BY HUGO TORRES
Pope John Paul II celebrates his 25th anniversary as head of the Roman Catholic Church this week. It is a papacy that will be recorded as one of the longest in the history of the Church, and also as one of the most visible in recent history. Having visited more countries in his twenty-five years as Pope than any other Pope, Pope John Paul II stands at the dawn of a new millennium as possibly one of the most influential popes to ever head the Catholic Church.
Born Karol Wojtyla in Poland, the Pope has lived through the rise of fascism, the arrival of communism, and the fall of the Soviet Union. A playwright at heart, Wojtyla fought the evils of fascism and communism through his skills in theater before entering the higher ranks of the Roman Catholic Church. The first non-Italian pope in over four centuries, he has overseen remarkable transformations in the Church and in the world, and was one of the most prominent figures in the fight against communism during the Cold War. Crippled now with Parkinson’s disease, speculation runs rampant as to who his successor might be. But on this, his 25th anniversary, Catholics and others have paused to reflect not on who might come after, but on what has come before.
Chris Ray, a 3L, admires the Pope for his many accomplishments. One of the most prominent messages of this papacy has been respect for life and opposition to communism, stances which Ray finds inspiring. “[I admire] his vocal stance that life must be protected from the womb to the tomb and fostered in a healthy manner every place in between. Second, his role in the destruction of the Soviet Empire. I think it was Stalin who scoffed, ‘How many battalions has the Pope?’ Well, John Paul II showed that victory requires more than just battalions; he showed that true victory requires faith and courage.”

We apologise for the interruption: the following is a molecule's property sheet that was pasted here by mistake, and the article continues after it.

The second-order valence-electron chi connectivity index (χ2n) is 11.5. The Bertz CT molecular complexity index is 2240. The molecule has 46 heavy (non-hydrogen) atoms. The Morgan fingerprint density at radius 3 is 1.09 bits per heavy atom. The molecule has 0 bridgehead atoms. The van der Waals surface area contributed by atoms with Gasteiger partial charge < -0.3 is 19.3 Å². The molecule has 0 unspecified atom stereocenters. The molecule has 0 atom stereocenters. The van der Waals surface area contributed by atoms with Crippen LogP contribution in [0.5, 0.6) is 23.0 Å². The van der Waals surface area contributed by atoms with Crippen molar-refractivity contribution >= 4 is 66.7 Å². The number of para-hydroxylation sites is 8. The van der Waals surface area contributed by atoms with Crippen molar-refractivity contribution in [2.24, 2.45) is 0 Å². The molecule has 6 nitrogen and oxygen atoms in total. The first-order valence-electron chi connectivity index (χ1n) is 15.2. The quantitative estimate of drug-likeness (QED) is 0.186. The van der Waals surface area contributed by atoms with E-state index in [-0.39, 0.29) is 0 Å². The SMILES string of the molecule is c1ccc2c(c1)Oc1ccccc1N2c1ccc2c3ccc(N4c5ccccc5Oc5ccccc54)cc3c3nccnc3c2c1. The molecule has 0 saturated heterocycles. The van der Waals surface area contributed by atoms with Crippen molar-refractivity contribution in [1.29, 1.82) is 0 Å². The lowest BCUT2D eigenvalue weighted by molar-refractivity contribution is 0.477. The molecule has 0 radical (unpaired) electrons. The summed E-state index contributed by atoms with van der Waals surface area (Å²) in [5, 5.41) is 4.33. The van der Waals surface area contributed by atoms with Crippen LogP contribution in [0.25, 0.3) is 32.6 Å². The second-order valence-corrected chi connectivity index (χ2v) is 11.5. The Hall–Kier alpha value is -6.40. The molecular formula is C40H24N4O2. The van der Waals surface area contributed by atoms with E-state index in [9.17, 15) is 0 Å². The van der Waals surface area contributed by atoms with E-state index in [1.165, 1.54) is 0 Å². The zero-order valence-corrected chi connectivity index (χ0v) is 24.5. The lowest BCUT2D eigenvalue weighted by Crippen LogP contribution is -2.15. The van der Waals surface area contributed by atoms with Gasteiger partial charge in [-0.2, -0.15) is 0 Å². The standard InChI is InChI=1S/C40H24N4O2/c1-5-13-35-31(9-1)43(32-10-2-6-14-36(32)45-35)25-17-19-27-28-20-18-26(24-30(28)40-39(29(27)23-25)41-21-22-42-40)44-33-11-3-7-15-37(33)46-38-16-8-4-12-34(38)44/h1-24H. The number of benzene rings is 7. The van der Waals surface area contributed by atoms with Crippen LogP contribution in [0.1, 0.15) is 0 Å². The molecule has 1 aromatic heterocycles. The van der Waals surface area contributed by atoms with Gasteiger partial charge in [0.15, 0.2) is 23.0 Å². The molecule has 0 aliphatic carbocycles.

The Pope’s emphasis on ecumenical outreach also appealed to Catholics and non-Catholics alike. Ray singles out the Pope’s efforts to reach out to Jews and non-Westerners as highlights. “[A high point was] his asking the Jewish community for forgiveness about the Church’s many sins over the centuries against Jewish groups…[also] his encouragement of the rise of an increasingly international (as opposed to Western European) face for the Church.”
Greg Hannibal, a 2L, has also been pleased with the Pope’s tenure, but has concerns about the future of the Church. “I appreciate the Pope’s efforts to directly connect with a large audience and admire his tenacity. But I worry that the long tenure of a conservative Pope has made the upper echelons of the church hierarchy more out-of-touch with the views of many Catholics, especially in developed countries.” Indeed, such a fear is common among many Catholics, particularly those in industrialized countries, where religion is becoming more and more detached from evolving social norms. In Europe, the number of churchgoers has plummeted over the last few decades, with even once-stalwart Catholic countries such as Spain, Ireland and Italy seeing fewer and fewer people coming to the churches for religious services. In the United States, social practices come into conflict with Church teachings, such as those on birth control, abortion and homosexuality. A shortage of priests makes it more and more difficult for the Church to effectively minister to people, and the recent sex abuse scandal has shaken the already tenuous grip the Church had on the morals of American Catholics.
Despite all this, few other popes since the days before the renaissance have had such an impact on global affairs. Pope John Paul II has visited dozens of heads of state, written fourteen encyclicals, taken part in annual youth days for young Catholics from around the world, appointed more saints than any other pope and remains active despite his old age and illness, having come out strongly against the war in Iraq.
When the Pope does end his tenure, through resignation or death, many will perhaps be left feeling as Chris Ray will: “It is going to be a sad day in my life when this Pope, who has been the Holy Father for my entire life, passes away.”